For Bacigalupo, these ‘leftover’ images were the purest form of representation of Gulu’s society. She gathered the unused prints and interviewed clients of Obal’s studio. To most Ugandans, who suffered from more than two decades of war, taking new ID photos marked important changes in their lives: getting a driver’s license, starting a new job or applying for a loan. The value of such events is perfectly conveyed through the subject’s pose, gesture, clothing and other subtle details.

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Pop Art Condoms By African Artist Michael Soi Create Awareness About HIV

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The Nairobi-based artist, Michael Soi, was asked by The Center for African Family Studies (CAFS), a Nairobi-based international NGO, to work along their side in order to create an eye-catching condom line with pop art-inspired packaging to promote safe sex and raise awareness about HIV/AIDS.

Soi is primarily known  for his satirical commentary on socio-political issues (political impunity, greed and Kenya’s growing sex industry). Unafraid to shy away from taboo subjects like sex and interracial relationships, the artist was more than happy to collaborate with the NGO on this important project.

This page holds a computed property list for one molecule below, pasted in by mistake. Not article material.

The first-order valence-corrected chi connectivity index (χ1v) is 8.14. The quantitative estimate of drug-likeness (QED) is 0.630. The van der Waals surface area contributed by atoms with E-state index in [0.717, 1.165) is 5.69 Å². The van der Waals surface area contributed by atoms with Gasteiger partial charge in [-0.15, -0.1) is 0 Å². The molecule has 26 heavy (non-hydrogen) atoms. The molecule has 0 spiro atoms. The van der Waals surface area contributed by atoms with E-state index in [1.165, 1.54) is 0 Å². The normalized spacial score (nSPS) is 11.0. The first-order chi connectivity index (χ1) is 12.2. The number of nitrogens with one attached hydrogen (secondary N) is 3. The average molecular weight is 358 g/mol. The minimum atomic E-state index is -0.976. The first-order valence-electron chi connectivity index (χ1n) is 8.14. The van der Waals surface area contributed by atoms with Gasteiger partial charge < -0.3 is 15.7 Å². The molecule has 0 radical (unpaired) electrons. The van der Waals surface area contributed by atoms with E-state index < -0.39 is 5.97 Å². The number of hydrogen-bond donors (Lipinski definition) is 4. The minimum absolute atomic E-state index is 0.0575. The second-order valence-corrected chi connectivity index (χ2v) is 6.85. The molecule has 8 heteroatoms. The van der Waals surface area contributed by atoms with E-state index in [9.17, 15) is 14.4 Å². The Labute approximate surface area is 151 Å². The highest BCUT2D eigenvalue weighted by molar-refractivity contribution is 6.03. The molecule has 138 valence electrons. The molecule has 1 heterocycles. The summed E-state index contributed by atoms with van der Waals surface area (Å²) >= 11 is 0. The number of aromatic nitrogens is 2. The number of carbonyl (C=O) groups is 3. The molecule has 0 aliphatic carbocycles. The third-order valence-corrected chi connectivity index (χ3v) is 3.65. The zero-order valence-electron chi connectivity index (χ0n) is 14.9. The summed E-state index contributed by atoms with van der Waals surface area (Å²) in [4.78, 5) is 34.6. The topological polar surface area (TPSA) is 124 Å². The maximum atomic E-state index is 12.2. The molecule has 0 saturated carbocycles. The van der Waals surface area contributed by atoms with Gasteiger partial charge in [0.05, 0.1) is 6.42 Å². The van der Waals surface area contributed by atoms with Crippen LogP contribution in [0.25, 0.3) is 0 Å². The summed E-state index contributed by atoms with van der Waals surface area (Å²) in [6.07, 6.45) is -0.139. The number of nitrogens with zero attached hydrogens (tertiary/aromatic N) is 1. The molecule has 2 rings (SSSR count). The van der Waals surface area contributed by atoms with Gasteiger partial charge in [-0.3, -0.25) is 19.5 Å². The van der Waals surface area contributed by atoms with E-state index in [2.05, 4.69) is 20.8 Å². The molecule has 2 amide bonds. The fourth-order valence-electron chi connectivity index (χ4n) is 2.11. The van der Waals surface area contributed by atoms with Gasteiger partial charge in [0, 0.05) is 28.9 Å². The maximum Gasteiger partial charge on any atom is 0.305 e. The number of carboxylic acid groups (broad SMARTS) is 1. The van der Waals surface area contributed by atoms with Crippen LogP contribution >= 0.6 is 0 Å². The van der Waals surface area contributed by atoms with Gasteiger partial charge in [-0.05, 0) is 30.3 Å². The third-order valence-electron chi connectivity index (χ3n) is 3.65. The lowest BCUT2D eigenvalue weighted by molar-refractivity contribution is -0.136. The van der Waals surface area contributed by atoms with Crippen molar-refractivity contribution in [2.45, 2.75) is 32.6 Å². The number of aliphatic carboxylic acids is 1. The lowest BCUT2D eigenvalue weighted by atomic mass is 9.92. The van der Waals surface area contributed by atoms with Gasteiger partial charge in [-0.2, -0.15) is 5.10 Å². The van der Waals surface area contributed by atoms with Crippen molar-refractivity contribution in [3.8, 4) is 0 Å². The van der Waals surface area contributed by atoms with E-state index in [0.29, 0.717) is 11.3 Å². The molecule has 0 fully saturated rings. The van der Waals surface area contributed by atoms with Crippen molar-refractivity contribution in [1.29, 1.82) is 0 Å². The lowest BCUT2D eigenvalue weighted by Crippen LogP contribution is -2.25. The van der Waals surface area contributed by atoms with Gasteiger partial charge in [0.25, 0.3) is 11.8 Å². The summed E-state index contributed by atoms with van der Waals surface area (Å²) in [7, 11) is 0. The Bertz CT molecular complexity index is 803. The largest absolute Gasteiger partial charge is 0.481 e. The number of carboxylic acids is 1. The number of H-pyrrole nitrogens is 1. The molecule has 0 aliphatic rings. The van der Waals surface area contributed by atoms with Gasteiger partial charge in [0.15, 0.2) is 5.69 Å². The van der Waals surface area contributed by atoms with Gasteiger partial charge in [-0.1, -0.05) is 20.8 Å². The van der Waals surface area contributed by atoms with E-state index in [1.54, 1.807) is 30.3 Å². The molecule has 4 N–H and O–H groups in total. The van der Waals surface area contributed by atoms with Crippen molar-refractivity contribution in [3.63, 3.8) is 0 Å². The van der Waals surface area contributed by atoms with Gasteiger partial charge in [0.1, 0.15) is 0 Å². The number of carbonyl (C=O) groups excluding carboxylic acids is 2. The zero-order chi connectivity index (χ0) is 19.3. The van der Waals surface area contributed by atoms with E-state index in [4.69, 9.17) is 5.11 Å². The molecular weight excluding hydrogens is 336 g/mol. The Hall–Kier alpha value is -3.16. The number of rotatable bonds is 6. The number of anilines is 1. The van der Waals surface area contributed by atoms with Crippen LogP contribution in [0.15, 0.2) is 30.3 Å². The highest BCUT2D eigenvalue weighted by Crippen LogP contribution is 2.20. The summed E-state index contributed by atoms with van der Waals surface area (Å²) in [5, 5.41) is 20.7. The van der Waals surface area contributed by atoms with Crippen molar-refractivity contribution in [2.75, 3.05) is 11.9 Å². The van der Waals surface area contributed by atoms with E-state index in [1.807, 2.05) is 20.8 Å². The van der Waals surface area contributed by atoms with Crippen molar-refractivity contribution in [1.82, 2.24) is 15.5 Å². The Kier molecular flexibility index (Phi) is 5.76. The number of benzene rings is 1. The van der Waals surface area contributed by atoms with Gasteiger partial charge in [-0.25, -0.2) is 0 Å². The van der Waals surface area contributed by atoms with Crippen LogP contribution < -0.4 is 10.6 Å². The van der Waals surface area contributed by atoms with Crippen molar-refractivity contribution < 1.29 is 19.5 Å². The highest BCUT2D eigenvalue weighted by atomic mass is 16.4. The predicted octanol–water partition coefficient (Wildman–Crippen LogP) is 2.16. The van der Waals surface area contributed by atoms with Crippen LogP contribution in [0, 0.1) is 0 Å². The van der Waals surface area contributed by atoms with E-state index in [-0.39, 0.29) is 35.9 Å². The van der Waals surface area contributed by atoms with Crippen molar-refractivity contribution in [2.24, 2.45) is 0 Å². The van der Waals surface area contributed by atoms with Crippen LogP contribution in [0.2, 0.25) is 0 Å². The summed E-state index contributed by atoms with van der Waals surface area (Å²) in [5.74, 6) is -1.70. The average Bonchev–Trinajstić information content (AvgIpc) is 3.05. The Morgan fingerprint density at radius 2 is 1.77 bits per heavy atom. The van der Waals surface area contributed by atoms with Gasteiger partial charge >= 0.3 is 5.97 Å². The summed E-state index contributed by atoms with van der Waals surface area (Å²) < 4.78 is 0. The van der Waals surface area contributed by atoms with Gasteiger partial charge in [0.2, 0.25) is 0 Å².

“I felt like everybody is basically trying to deal with this whole issue — HIV, unwanted pregnancies — and when I talk about everybody I mean the church is doing whatever they can, the government is doing whatever they can.I felt the project was a good thing. I wanted to try to chip in and create something that would help fight a good fight.”

Soi’s visual work offers a grounded and relatable aesthetic that engages with the targeted public in a very fun way; his subjects are modern, often interracial couples or young women drinking Tusker, a popular Kenyan beer brand. His “pop-art condoms” are meant to attract young buyers who might otherwise face social stigma.

According to CNN, the project is in its on its first stages, and they are asking for funding on Indiegogo. (Via CNN)

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Public Library in Western Africa Incorporates Clay Pots Into Ceiling

 

Berlin based architect Diébédo Francis Kéré grew up in the west African nation of Burkina Faso. Kéré is the founder of  Schulbausteine für Gando, a non-profit organization that provides aid in education, health and infrastructure for Gando, his home village in Burkina Faso. He uses his architecture firm, Kere Architecture, as an agent in his quest to strengthen Gando. Kere Architecture has built office buildings, schools, libraries, and opera houses in Burkina Faso in addition to its many completed projects around the world. Check out this public library in Gando: clay pots, provided by members of the village, are embedded in the library’s ceiling to provide “natural illumination and ventilation”. (via)